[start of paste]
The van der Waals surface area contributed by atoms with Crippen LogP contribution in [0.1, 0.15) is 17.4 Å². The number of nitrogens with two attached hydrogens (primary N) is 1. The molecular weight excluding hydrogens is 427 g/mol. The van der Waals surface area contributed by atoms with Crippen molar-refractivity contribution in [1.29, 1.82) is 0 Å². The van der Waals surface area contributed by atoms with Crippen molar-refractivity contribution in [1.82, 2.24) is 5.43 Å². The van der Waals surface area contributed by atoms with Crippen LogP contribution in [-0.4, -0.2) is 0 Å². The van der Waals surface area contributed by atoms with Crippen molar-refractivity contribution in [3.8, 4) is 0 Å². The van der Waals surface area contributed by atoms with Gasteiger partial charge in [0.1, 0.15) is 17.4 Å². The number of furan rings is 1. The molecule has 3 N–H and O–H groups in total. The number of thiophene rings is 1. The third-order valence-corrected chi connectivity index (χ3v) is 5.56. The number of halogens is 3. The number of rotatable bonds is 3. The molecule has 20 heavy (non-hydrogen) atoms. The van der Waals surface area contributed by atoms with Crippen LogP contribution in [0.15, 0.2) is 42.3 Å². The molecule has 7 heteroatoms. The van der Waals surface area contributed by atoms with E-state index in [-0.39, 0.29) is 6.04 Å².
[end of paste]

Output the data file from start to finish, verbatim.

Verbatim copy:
The van der Waals surface area contributed by atoms with Crippen LogP contribution in [0.1, 0.15) is 17.4 Å². The number of nitrogens with two attached hydrogens (primary N) is 1. The molecular weight excluding hydrogens is 427 g/mol. The van der Waals surface area contributed by atoms with Crippen molar-refractivity contribution in [1.29, 1.82) is 0 Å². The van der Waals surface area contributed by atoms with Crippen molar-refractivity contribution in [1.82, 2.24) is 5.43 Å². The van der Waals surface area contributed by atoms with Crippen LogP contribution in [-0.4, -0.2) is 0 Å². The van der Waals surface area contributed by atoms with Crippen molar-refractivity contribution in [3.8, 4) is 0 Å². The van der Waals surface area contributed by atoms with Gasteiger partial charge in [0.1, 0.15) is 17.4 Å². The number of furan rings is 1. The molecule has 3 N–H and O–H groups in total. The number of thiophene rings is 1. The third-order valence-corrected chi connectivity index (χ3v) is 5.56. The number of halogens is 3. The number of rotatable bonds is 3. The molecule has 20 heavy (non-hydrogen) atoms. The van der Waals surface area contributed by atoms with Crippen LogP contribution in [0.15, 0.2) is 42.3 Å². The molecule has 7 heteroatoms. The van der Waals surface area contributed by atoms with E-state index in [-0.39, 0.29) is 6.04 Å².